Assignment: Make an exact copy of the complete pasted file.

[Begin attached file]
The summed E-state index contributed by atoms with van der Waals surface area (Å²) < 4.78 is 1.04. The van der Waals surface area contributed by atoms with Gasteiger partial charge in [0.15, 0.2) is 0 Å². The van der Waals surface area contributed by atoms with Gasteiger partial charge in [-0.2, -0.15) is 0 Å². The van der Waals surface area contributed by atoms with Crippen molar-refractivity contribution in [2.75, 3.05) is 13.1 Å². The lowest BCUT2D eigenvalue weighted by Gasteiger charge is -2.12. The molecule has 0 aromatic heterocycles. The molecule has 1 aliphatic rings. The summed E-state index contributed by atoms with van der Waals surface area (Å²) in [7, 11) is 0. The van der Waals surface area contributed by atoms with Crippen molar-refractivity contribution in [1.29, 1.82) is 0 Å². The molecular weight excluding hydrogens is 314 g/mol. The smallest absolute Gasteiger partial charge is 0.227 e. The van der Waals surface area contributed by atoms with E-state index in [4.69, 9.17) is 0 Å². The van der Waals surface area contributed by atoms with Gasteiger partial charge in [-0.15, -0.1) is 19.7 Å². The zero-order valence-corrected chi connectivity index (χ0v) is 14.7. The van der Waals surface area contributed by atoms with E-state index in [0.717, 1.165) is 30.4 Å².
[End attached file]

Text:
The summed E-state index contributed by atoms with van der Waals surface area (Å²) < 4.78 is 1.04. The van der Waals surface area contributed by atoms with Gasteiger partial charge in [0.15, 0.2) is 0 Å². The van der Waals surface area contributed by atoms with Gasteiger partial charge in [-0.2, -0.15) is 0 Å². The van der Waals surface area contributed by atoms with Crippen molar-refractivity contribution in [2.75, 3.05) is 13.1 Å². The lowest BCUT2D eigenvalue weighted by Gasteiger charge is -2.12. The molecule has 0 aromatic heterocycles. The molecule has 1 aliphatic rings. The summed E-state index contributed by atoms with van der Waals surface area (Å²) in [7, 11) is 0. The van der Waals surface area contributed by atoms with Crippen molar-refractivity contribution in [1.29, 1.82) is 0 Å². The molecular weight excluding hydrogens is 314 g/mol. The smallest absolute Gasteiger partial charge is 0.227 e. The van der Waals surface area contributed by atoms with E-state index in [4.69, 9.17) is 0 Å². The van der Waals surface area contributed by atoms with Gasteiger partial charge in [-0.15, -0.1) is 19.7 Å². The zero-order valence-corrected chi connectivity index (χ0v) is 14.7. The van der Waals surface area contributed by atoms with E-state index in [0.717, 1.165) is 30.4 Å².